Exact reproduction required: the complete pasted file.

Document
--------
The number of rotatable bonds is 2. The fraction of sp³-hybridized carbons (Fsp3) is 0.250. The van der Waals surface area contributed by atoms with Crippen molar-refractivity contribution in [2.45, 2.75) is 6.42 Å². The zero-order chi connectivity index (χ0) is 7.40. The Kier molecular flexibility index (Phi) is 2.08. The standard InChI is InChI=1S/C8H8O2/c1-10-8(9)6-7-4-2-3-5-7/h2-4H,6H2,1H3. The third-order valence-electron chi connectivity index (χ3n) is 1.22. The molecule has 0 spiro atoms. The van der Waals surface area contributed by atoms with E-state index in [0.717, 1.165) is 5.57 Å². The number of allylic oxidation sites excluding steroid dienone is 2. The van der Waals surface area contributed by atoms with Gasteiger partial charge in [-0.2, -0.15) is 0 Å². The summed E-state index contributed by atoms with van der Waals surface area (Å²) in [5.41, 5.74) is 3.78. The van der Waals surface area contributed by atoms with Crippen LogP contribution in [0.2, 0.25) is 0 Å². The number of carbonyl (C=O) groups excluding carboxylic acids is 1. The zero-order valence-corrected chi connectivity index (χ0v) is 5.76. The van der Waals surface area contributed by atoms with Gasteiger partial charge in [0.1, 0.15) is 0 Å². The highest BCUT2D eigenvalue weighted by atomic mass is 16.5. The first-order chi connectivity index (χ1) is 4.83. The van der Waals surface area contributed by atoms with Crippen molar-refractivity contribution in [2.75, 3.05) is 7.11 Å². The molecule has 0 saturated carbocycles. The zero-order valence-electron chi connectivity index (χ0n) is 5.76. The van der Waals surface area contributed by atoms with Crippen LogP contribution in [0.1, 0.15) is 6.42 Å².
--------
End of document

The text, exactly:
The number of rotatable bonds is 2. The fraction of sp³-hybridized carbons (Fsp3) is 0.250. The van der Waals surface area contributed by atoms with Crippen molar-refractivity contribution in [2.45, 2.75) is 6.42 Å². The zero-order chi connectivity index (χ0) is 7.40. The Kier molecular flexibility index (Phi) is 2.08. The standard InChI is InChI=1S/C8H8O2/c1-10-8(9)6-7-4-2-3-5-7/h2-4H,6H2,1H3. The third-order valence-electron chi connectivity index (χ3n) is 1.22. The molecule has 0 spiro atoms. The van der Waals surface area contributed by atoms with E-state index in [0.717, 1.165) is 5.57 Å². The number of allylic oxidation sites excluding steroid dienone is 2. The van der Waals surface area contributed by atoms with Gasteiger partial charge in [-0.2, -0.15) is 0 Å². The summed E-state index contributed by atoms with van der Waals surface area (Å²) in [5.41, 5.74) is 3.78. The van der Waals surface area contributed by atoms with Crippen LogP contribution in [0.2, 0.25) is 0 Å². The number of carbonyl (C=O) groups excluding carboxylic acids is 1. The zero-order valence-corrected chi connectivity index (χ0v) is 5.76. The van der Waals surface area contributed by atoms with Gasteiger partial charge in [0.1, 0.15) is 0 Å². The highest BCUT2D eigenvalue weighted by atomic mass is 16.5. The first-order chi connectivity index (χ1) is 4.83. The van der Waals surface area contributed by atoms with Crippen molar-refractivity contribution in [2.75, 3.05) is 7.11 Å². The molecule has 0 saturated carbocycles. The zero-order valence-electron chi connectivity index (χ0n) is 5.76. The van der Waals surface area contributed by atoms with Crippen LogP contribution in [0.1, 0.15) is 6.42 Å².